You may be asking yourself, what is a USSD code?
USSD (Unstructured Supplementary Service Data) sounds very technical, but for most purposes is simply a number that starts with * and ends with #. These are often poorly publicised by mobile network operators, but can be very useful
By dialling these short codes you prompt your phone to communicate with the network provider and reveal some information. E.g. an IMEI number, phone number, or your balance. They can also be used for online banking operations.
Unlike MMI codes, which are built in by the manufacturer, USSD codes are unique to each network provider. They create a real-time connection with the network for quick exchange of data. They also do not require a fast connection, 2G is enough, which makes it more convenient and quicker than SMS services.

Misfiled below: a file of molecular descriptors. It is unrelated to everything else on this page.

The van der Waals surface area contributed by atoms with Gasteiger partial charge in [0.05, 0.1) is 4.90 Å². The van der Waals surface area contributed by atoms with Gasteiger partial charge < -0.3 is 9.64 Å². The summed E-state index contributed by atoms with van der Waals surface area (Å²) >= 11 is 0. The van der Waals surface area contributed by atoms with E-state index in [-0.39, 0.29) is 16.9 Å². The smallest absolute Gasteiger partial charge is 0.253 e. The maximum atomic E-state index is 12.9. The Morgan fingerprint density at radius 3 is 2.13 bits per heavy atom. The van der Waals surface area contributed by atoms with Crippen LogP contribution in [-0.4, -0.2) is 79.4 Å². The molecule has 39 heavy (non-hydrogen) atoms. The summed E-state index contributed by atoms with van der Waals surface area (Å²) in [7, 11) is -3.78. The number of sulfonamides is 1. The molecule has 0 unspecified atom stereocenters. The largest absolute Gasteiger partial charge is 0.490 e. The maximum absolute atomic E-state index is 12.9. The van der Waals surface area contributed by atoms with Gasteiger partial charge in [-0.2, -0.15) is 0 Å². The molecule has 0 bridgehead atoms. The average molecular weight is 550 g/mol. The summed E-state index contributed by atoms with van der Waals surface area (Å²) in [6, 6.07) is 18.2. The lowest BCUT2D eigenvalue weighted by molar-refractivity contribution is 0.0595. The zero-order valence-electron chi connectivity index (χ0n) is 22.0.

Making use of a USSD code is usually free, to use them simply:
- Dial in the USSD code, for example *111*# and press call.
- The phone will display a menu showing USSD Code running, and then display the data requested, or an error message if you have put the wrong code in.
As they are free, very quick, and can work even on 2G, we recommend using USSD codes to monitor your data, text, and minute usage abroad.
MMI (Man Machine Interface) codes are used to obtain information from your phone. They generally begin with an asterisk (*) and end with a hash (#). Unlike USSD codes, MMI codes are inbuilt into every GSM device all over the world, and cannot be altered by your network provider.
MMI codes are a universal way of performing useful functions like, for example, revealing the devices IMEI (International Mobile Equipment Identifier) code (*#06#) or resetting the device (*#7780#). Unlike USSD codes, they are not sent to the network, and therefore you don’t have to press send or dial at the end.